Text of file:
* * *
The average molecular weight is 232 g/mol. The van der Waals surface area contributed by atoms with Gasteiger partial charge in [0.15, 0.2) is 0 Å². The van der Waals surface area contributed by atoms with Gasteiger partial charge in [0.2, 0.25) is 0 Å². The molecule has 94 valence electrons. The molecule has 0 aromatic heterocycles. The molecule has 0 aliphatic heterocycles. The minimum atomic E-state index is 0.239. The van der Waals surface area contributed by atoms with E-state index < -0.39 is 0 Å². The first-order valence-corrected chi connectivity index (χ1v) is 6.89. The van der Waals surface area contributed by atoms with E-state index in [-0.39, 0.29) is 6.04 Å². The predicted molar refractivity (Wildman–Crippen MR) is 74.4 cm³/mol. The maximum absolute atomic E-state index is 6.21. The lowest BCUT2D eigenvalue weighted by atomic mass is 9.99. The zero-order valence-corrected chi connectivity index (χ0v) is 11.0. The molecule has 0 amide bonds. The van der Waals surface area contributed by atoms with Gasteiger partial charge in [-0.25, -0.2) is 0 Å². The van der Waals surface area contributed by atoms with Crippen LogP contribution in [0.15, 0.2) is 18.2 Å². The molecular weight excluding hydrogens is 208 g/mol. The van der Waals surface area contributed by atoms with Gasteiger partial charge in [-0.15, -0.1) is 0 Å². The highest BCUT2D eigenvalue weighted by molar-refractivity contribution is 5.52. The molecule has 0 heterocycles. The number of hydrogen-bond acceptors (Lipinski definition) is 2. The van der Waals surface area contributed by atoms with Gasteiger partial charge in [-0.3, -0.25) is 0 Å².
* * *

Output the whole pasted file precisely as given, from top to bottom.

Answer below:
The average molecular weight is 232 g/mol. The van der Waals surface area contributed by atoms with Gasteiger partial charge in [0.15, 0.2) is 0 Å². The van der Waals surface area contributed by atoms with Gasteiger partial charge in [0.2, 0.25) is 0 Å². The molecule has 94 valence electrons. The molecule has 0 aromatic heterocycles. The molecule has 0 aliphatic heterocycles. The minimum atomic E-state index is 0.239. The van der Waals surface area contributed by atoms with E-state index < -0.39 is 0 Å². The first-order valence-corrected chi connectivity index (χ1v) is 6.89. The van der Waals surface area contributed by atoms with E-state index in [-0.39, 0.29) is 6.04 Å². The predicted molar refractivity (Wildman–Crippen MR) is 74.4 cm³/mol. The maximum absolute atomic E-state index is 6.21. The lowest BCUT2D eigenvalue weighted by atomic mass is 9.99. The zero-order valence-corrected chi connectivity index (χ0v) is 11.0. The molecule has 0 amide bonds. The van der Waals surface area contributed by atoms with Gasteiger partial charge in [-0.25, -0.2) is 0 Å². The van der Waals surface area contributed by atoms with Crippen LogP contribution in [0.15, 0.2) is 18.2 Å². The molecular weight excluding hydrogens is 208 g/mol. The van der Waals surface area contributed by atoms with Gasteiger partial charge in [-0.15, -0.1) is 0 Å². The highest BCUT2D eigenvalue weighted by molar-refractivity contribution is 5.52. The molecule has 0 heterocycles. The number of hydrogen-bond acceptors (Lipinski definition) is 2. The van der Waals surface area contributed by atoms with Gasteiger partial charge in [-0.3, -0.25) is 0 Å².